A 3 qt or larger pan and lid.
A cooking thermometer – I think a candy thermometer would be best, but since I don't have one I have always used my meat thermometer with good results. You will need one or the other. Temperature is important.
4 pint jars and lids. You do not need "canning" jars/rings/flats, just 4 small jars that will hold about a pint each. I use old peanut butter jars.
Milk – 3 pints. I generally use 2% milk from the grocery store. Whole milk works, and so does skim. I have also used fresh milk from the neighbor's cows, which we use regularly for everything else, but I've found the yogurt seems to "separate" and the shelf life is shorter. You can do your own experimenting!
Unflavored gelatin – 1 Tablespoon dissolved in ¼ cup cold water – you can use one envelope of Knox gelatin or one tablespoon if you buy in bulk.
Yogurt starter – ½ cup Each batch of yogurt requires ½ cup of yogurt starter. You can save ½ cup from each batch of yogurt if you like but of course that doesn't help for the first batch. And, I've found that what usually happens at our house is that someone empties the last jar, (often it's me!!) and, oops, no starter! Again. Yet I feel annoyed buying that big container of yogurt at the grocery store when what I want to do is make my own. Then I learned that yogurt can be frozen! Now, I buy that large container and freeze all of it in ½ cup containers. When it's time to make yogurt, I just set one out to thaw, and I'm ready to go!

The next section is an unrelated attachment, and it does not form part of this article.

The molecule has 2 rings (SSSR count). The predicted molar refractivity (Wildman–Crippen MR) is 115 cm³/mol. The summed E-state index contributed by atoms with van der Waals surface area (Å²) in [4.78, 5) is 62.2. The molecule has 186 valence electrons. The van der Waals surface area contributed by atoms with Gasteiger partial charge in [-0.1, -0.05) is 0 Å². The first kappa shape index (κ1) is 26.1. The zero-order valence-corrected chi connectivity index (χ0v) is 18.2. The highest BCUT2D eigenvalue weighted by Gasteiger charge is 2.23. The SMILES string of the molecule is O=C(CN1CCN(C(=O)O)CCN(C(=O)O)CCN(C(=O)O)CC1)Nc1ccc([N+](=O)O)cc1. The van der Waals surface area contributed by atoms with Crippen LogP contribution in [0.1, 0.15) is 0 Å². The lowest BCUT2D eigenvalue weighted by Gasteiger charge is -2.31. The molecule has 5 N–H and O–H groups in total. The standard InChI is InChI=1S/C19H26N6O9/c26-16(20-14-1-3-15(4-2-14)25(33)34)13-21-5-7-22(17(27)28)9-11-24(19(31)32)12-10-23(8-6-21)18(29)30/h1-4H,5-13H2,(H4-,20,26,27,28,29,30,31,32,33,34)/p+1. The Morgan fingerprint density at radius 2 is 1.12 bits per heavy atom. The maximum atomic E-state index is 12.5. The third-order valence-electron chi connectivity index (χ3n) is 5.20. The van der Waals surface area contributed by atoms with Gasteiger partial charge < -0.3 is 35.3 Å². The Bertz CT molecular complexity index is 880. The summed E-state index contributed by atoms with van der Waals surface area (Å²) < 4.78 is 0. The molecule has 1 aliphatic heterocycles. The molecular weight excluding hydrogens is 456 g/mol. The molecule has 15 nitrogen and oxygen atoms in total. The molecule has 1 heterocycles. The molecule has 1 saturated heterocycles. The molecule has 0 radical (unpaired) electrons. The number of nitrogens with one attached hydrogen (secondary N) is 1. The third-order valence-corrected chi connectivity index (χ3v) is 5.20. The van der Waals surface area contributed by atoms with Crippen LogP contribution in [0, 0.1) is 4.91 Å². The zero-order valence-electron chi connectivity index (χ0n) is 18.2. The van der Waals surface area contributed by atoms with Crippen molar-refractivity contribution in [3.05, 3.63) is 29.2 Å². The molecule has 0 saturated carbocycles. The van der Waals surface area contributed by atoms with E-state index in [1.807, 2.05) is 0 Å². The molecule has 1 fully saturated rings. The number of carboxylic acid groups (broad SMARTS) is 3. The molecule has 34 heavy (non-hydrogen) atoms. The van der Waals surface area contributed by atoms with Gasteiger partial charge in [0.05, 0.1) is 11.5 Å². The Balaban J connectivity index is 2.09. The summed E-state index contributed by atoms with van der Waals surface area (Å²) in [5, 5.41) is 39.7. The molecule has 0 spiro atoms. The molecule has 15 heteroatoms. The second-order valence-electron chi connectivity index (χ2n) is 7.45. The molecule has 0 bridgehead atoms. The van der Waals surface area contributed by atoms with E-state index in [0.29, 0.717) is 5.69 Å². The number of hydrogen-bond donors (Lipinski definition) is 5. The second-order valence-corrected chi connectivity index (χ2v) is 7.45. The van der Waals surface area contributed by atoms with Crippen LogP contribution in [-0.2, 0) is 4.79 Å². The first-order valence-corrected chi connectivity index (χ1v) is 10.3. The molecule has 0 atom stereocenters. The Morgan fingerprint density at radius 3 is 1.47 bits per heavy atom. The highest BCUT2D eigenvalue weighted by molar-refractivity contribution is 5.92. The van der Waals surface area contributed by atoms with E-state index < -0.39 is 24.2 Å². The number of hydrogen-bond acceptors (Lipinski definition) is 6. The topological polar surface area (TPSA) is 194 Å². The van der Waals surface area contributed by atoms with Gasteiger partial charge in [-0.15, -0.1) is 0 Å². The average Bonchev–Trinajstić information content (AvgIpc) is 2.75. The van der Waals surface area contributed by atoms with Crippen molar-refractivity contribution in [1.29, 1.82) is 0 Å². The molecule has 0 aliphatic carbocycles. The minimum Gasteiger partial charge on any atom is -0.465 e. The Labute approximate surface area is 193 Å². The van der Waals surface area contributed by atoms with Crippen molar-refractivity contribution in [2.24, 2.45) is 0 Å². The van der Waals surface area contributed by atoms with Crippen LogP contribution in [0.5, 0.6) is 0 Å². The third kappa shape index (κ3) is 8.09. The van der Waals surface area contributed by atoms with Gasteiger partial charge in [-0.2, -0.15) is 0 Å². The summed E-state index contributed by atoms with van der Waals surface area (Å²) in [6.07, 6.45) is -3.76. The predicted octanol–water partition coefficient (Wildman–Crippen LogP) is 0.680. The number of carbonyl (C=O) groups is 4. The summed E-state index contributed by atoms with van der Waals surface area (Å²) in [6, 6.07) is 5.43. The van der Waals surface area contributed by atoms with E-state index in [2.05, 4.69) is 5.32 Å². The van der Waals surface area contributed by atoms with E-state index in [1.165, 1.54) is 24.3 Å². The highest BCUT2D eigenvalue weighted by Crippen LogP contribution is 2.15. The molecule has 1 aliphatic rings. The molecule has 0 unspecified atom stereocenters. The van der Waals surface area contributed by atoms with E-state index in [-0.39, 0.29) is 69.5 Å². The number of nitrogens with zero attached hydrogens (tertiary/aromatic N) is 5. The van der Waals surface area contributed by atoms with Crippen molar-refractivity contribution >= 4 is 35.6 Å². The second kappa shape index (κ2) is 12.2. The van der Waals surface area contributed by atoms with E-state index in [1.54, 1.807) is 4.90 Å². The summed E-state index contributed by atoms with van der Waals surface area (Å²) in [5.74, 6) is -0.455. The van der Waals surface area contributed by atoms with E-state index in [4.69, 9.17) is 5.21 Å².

Dry powdered milk - ½ cup
Sweetener - I use a sweet-n-low substitute, with sweetness equivalent to about one heaping Tablespoon of sugar which makes a fairly tart yogurt. You can experiment.
Vanilla – 1 tsp.
Now you are ready to start making your own yogurt! Anybody can do this, and I'll be glad to answer any questions that arise. I'll give the directions step by step, (that's the science,) followed by my chatty comments and explanations to help you with the "feel" for the process, and throw in a few tips I've picked up along the way to help with the magic!
3. Keep waiting. In a glass measuring cup, combine the ½ cup yogurt starter, the sweetener, the powdered milk, and the vanilla. (Stir this very thoroughly now, because it is a pain to mix it into the milk if it's a lumpy, bumpy mess.)
4. Keep waiting. Fill the pint jars with very warm water from the tap so they are ready when you are at step 6!
6. Now it's time to incubate the yogurt so it can "set":
- Fill a pan with very, very warm water from the tap; it should be around 120 degrees. (I usually let the water run into the pan in the sink while I am filling the jars on the counter so that the temperature stays constant when I set the jars in place.)
- Fill the jars, put the lids on tightly, and set the filled jars into the pan filled with water. Water should be well up the sides of the jars but NOT over the tops.
-Put the thermometer in the water and cover the pan with the lid, letting the thermometer visible.